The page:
In an interview on CBS’s Face the Nation Sunday, Donald Trump told host John Dickerson that, “I think profiling is something that we’re going to have to start thinking about as a country.” Though Trump insisted that he hates the “concept of profiling,” it’s also “not the worst thing to do,” and he gave the rationale that, “other countries do it; you look at Israel and you look at others and they do it and they do it successfully.” It was simply a matter of “common sense,” according to Trump, which is increasingly the term he uses whenever he proposes that the U.S. government discriminate against a religious minority. “We have to use, you know, we have to use our heads … we really have to look at profiling. We have to look at it seriously,” he added.
As the Washington Post points out, Trump seemed to try and relate the security screening process at his rallies to what America should be doing to Muslims, though that section of his remarks didn’t seem to make a whole lot of sense. Trump also cited the New York Police Department’s use of profiling as a example to be emulated by the federal government, though he did not mention how that program seemed to accomplish nothing other than landing the city in court.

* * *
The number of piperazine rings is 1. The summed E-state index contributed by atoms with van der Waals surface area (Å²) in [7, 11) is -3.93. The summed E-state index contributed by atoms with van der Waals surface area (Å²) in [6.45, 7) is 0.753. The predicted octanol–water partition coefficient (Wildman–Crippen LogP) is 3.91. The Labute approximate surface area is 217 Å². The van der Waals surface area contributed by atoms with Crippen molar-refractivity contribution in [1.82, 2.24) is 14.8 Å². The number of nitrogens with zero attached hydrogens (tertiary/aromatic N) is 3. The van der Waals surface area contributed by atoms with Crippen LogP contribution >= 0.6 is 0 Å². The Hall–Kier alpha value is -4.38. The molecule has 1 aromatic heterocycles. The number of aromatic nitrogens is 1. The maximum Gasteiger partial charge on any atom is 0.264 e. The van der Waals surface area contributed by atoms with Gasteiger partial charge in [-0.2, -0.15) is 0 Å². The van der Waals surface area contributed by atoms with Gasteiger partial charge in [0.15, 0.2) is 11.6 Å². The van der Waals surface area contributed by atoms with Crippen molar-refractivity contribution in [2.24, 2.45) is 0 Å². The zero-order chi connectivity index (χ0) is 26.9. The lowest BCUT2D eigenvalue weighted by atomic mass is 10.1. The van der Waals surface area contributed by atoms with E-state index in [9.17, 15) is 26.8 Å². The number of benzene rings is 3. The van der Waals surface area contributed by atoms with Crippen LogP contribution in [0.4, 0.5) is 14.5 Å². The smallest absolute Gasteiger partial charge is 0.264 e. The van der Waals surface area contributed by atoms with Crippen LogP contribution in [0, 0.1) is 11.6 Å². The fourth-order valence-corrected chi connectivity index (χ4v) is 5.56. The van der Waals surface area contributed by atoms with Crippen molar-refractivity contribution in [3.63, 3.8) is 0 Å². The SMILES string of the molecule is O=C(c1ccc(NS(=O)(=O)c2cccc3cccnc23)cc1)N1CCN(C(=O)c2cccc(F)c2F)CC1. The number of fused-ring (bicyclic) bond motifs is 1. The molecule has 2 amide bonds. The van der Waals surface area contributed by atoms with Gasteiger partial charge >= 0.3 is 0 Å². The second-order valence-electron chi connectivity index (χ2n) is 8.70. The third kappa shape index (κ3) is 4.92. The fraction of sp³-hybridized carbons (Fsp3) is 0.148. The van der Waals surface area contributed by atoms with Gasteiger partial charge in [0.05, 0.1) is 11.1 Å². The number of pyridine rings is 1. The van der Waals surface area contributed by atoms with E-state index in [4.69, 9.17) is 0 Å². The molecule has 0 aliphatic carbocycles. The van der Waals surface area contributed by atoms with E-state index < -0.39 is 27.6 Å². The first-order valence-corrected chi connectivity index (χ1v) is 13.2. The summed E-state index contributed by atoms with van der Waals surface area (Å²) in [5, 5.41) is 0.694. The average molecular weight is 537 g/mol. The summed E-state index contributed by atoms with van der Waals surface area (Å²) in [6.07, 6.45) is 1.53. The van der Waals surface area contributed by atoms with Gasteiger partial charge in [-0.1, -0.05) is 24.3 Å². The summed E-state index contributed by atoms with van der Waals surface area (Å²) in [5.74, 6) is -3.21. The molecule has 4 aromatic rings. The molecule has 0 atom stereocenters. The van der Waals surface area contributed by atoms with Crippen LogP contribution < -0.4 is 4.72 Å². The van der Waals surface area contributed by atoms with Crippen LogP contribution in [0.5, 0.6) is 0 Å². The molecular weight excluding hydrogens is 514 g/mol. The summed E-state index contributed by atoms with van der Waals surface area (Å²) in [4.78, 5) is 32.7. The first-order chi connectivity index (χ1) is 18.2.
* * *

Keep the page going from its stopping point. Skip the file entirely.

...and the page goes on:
Originally, following the San Bernardino terrorist attack last fall, Trump had suggested the limited profiling of Muslims who behaved suspiciously, characterizing resistance to that idea as an expression of irresponsible political correctness. Relatedly, Trump has repeatedly said that the friends and families of Islamist terrorists are complicit in their actions, basically making the argument that Muslims can’t be trusted to monitor their own communities, an argument he more or less repeated on Sunday. He has also previously pushed for the “surveillance of certain mosques,” and said he would “strongly consider” shutting down some mosques if needed. On Sunday, he celebrated France for how they have targeted mosques following the terrorist attacks in Paris last year.
At one point, Trump has even said that he wouldn’t oppose creating a database of all Muslim Americans, though he has yet to revisit that idea since November. Trump has also insisted that he saw Muslim Americans celebrating the 9/11 attacks on 9/11, though no evidence or footage of such an event has ever been found (or seen by anyone else), and said he has “no doubt” that Muslim immigrants will stage another 9/11 in the U.S., as well as that Muslim immigrants have ISIS-funded cell phones, and that, in general, “Islam hates us,” noting that telling the difference between Islam and radical Islam (his favorite term) is tough because it’s “very hard to define. It’s very hard to separate. Because you don’t know who’s who.” Trump has also called for the U.S. to once again torture its prisoners, when speaking about combating Islamic extremism and groups like ISIS. That’s all in addition to his recently renewed proposal to temporarily ban Muslims from entering the United States until the government is “in a position to properly and perfectly screen those people coming into our country,” though the actual particulars of that proposal are still left to speculation at this point, and Trump’s fellow Republicans have attempted to create significant distance between themselves and Trump’s plan.